January 18, 1894|
|Died||June 7, 1964
Takamure was born into a lower-middle-class family in rural Kumamoto prefecture in 1894. Her father was a schoolteacher, and educated his daughter in classical Chinese, among other subjects not standard in Japanese women's education at the time. Despite higher academic ambitions, after failing to complete her post-secondary education and working for a time in a cotton-spinning mill, she returned home in 1914 and taught in the same school as her father for three years. In 1917 she met her future partner and editor Hashimoto Kenzō, with whom she lived sporadically after 1919 and who became her legal husband in 1922. Before moving to Tokyo in 1920, she worked briefly for a newspaper in Kumamoto City and undertook the Shikoku pilgrimage in 1918, her newspaper dispatches from which were collected after her death as Musume junreiki (1979). Takamure's articles and the fact that she undertook the pilgrimage as an unmarried woman alone made her something of a celebrity in Japan at the time, and her notoriety only grew after she left her household and husband in Tokyo in the company of another man in 1925. A public scandal ensued despite her speedy reconciliation with Hashimoto, to which Takamure angrily responded in the poem Ie de no shi ("Poem on leaving home"), which was published in her book Tokyo wa netsubyō ni kakatteiru at the end of the year.
In 1926 Takamure met and became friends with the pioneering Japanese feminist Hiratsuka Raichō, herself the famous editor of the defunct feminist journal Bluestocking, and published the first systematic elucidation of her views in Ren'ai sōsei. Her status as her household's primary wage-earner led her to publish a great many articles in various journals and magazines during these years, as well as to engage with other prominent Japanese feminists in print. Most prominent of these exchanges was the so-called "Debate on Motherhood" with Yamakawa Kikue through 1928 into 1929, mostly in the pages of the women's journal Fujin Kōron. Against Yamakawa's standard Marxist critique of marriage as a bourgeois institution of economic oppression, Takamure articulated an anarchist, community-oriented vision of a post-revolutionary future that would preserve the role of mothers in childcare and place the concerns of women and mothers at the center rather than the periphery of society.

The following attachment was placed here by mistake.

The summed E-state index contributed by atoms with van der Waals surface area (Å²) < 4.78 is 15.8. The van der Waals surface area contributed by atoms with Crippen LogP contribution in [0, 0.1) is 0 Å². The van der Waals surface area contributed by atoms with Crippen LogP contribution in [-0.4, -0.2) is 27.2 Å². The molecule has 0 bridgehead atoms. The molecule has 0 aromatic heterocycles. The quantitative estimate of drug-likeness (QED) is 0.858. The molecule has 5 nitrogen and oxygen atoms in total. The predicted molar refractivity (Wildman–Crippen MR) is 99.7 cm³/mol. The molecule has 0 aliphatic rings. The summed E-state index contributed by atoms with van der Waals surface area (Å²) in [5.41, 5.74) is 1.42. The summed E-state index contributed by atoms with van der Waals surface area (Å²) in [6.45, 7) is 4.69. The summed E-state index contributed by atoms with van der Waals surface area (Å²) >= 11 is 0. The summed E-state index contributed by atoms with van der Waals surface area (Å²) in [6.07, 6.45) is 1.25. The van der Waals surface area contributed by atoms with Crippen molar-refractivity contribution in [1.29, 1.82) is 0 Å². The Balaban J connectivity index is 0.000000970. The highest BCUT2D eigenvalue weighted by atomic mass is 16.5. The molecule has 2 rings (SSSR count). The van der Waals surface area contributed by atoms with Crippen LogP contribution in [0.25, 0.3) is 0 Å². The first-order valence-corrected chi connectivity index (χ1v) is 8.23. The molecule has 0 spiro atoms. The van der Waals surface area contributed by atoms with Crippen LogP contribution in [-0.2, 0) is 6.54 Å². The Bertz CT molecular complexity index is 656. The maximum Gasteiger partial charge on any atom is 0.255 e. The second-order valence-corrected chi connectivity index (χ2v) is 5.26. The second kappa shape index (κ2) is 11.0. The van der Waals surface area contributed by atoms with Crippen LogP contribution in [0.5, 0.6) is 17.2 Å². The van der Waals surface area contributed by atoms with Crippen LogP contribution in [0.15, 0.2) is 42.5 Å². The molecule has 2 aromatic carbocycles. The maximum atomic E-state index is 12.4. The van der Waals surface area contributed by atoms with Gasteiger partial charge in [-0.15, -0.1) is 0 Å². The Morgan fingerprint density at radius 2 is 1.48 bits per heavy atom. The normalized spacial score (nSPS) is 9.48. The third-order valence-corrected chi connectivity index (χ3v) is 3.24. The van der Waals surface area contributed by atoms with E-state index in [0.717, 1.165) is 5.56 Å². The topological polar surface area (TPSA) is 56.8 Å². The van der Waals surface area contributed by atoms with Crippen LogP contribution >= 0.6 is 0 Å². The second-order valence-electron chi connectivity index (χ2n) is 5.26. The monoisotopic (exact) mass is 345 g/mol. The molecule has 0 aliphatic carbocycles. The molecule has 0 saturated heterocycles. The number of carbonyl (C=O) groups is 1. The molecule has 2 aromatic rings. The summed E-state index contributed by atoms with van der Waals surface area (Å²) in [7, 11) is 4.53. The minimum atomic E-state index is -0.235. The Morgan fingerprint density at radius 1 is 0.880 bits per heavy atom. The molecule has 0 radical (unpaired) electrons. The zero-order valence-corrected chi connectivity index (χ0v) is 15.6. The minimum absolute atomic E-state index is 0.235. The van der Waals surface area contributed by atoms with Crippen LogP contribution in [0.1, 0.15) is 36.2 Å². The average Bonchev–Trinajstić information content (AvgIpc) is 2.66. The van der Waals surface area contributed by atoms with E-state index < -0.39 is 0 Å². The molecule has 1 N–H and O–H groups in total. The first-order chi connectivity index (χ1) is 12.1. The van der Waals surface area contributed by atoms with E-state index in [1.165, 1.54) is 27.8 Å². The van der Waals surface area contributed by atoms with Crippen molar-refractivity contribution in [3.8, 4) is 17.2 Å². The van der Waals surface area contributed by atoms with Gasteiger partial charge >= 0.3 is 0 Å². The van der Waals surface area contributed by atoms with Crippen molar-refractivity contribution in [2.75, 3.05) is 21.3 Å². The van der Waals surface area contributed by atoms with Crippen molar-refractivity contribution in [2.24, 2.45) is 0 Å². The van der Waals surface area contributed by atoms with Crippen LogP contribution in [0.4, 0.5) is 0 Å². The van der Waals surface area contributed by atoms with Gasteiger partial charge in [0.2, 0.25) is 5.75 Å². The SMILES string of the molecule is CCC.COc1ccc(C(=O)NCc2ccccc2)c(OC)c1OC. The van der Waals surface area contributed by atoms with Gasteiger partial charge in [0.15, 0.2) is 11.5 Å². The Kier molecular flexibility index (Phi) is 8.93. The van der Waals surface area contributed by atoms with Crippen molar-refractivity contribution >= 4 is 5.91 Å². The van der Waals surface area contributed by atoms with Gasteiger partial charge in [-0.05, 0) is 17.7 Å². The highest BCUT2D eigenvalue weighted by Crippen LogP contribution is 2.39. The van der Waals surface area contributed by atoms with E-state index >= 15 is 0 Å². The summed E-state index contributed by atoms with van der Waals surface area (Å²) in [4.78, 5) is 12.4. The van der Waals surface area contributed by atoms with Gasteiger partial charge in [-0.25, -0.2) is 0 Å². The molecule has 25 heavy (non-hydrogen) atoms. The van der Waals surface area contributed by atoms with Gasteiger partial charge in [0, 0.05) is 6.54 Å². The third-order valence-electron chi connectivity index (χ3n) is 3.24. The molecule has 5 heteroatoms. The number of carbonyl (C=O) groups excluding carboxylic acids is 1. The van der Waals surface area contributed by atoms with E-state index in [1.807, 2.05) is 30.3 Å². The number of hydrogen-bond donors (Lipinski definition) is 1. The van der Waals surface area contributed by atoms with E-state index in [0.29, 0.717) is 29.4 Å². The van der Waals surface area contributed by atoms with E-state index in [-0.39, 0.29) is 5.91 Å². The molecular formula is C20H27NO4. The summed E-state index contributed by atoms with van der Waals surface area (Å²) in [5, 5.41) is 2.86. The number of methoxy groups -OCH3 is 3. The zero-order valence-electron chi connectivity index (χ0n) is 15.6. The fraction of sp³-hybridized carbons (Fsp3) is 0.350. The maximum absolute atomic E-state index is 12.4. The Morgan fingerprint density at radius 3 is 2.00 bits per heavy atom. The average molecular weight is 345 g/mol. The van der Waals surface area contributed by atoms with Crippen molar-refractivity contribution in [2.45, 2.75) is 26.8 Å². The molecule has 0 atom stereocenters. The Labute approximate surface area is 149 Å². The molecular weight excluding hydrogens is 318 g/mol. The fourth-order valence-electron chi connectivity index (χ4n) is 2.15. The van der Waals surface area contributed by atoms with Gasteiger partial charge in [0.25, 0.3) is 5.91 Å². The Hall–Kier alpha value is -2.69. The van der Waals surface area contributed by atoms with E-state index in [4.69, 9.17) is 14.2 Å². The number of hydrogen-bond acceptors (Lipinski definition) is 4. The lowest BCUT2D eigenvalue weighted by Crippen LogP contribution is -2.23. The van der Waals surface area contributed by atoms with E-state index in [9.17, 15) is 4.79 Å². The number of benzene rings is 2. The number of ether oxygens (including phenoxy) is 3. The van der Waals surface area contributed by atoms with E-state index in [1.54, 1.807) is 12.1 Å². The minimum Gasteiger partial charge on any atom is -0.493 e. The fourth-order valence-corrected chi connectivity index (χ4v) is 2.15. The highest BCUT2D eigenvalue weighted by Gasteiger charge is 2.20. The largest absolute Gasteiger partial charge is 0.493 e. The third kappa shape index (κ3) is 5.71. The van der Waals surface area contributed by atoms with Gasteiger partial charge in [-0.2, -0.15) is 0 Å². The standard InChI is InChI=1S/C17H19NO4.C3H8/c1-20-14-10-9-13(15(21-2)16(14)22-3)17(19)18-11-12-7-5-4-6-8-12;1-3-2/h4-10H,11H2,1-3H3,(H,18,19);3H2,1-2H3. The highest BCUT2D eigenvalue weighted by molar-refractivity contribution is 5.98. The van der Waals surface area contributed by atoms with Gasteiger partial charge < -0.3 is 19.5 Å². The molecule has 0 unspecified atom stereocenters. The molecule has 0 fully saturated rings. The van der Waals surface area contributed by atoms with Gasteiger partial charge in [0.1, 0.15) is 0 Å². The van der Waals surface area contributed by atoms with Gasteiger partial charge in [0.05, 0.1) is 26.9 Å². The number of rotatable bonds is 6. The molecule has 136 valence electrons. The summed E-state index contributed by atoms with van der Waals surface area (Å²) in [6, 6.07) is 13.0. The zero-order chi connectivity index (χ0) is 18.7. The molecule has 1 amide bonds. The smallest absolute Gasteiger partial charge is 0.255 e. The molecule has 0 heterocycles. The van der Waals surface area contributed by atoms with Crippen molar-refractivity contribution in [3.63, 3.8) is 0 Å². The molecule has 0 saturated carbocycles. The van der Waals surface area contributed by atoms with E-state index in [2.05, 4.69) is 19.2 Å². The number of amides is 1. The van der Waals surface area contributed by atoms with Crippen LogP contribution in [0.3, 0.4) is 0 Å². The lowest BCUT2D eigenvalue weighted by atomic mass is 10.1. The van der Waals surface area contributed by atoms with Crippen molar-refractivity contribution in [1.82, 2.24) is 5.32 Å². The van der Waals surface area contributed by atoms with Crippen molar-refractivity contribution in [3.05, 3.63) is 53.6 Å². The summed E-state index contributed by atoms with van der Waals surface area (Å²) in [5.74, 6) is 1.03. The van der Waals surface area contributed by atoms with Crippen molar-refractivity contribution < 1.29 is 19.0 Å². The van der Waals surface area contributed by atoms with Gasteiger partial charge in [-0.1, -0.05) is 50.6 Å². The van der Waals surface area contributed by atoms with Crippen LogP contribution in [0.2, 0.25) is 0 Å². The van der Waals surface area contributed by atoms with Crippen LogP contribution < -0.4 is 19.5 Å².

Takamure's deepening commitment to anarchism led her to join the anarchist-feminist group Proletarian Women Artists' League (Musan Fujin Geijitsu Renmei) and, in 1930, to found the anarchist feminist journal Fujin Sensen (The Woman's Front). Fujin Sensen lasted for sixteen issues, until it was shut down in June 1931, apparently having attracted the attention of the Thought Section of the Criminal Affairs Bureau of the Special Higher Police as part of deepening fascist repression by the government. In response to these developments and to an affair on Takamure's part, Takamure and Hashimoto withdrew to suburban Tokyo in July 1931. From her "House in the Woods" (Mori no ie), named in homage to Henry David Thoreau's Walden, Takamure embarked on the most influential phase of her career, that of a pioneering historian in the field of Japanese women's history.
Despite her anarcho-feminist beliefs, during the war years Takamure wrote a number of polemical articles in support of Japanese imperialism in Asia and the Greater East Asian Co-Prosperity Sphere. She also began to research and publish on women's roles and matrilineage in ancient Japanese society, ancient marriage institutions, and the right of women to own and inherit property in earlier times. Only one of these books, Bokeisei no kenkyû (1938), appeared before the end of the war, but it was followed in the postwar period by Shōseikon no kenkyû (1953) and Josei no rekishi (1954).
Takamure's death in 1964 largely predated the uptake of her scholarship into the academy as well as the rediscovery and criticism of her prewar and wartime writings by third-wave feminists beginning in the 1970s. Her scholarship and method were heavily influenced by the nativism of Motoori Norinaga, which led her to conclude, against the folkloristic (minzokugaku) conclusions of Yanagita Kunio, that marriage in the Heian period had been largely uxorilocal. Although Takamure's work was ignored by Ivan Morris in The World of the Shining Prince (1964), it was endorsed by William McCullough in his classic article on Heian marriage in 1967 and has become the standard position in the field.
- 「東京は熱病にかゝつてゐる」 (Tokyo wa netsubyō ni kakatteiru, "Tokyo is feverish")
- 「恋愛創生」 (Ren'ai sōsei, "Genesis of love")
- 「母系制の研究：大日本女性史１」 (Bokeisei no kenkyû: Dainihon joseishi 1, "Study of matrilineal systems: Women's history of Great Japan, 1")
- 「招婿婚の研究」 (Shōseikon no kenkyû, "Studies in uxorilocal marriage")
- 「女性の歴史」 (Josei no rekishi, "A history of women")
- 「娘巡礼記」 (Musume junreiki, "An unmarried woman's pilgrimage")
- E. Patricia Tsurumi, "Feminism and Anarchism in Japan: The Case of Takamure Itsue, 1894-1964" (Bulletin of Concerned Asian Scholars 17.2 (Apr.-June 1985), 2-19)
- Sonia Ryang, "Love and Colonialism in Takamure Itsue's Feminism: A Postcolonial Critique" (Feminist Review 60 (Autumn 1998), 1-32)
- Susan Tennant, "The 1918 Shikoku Pilgrimage of Takamure Itsue: an English Translation of Musume Junreiki". Createspace, 2010.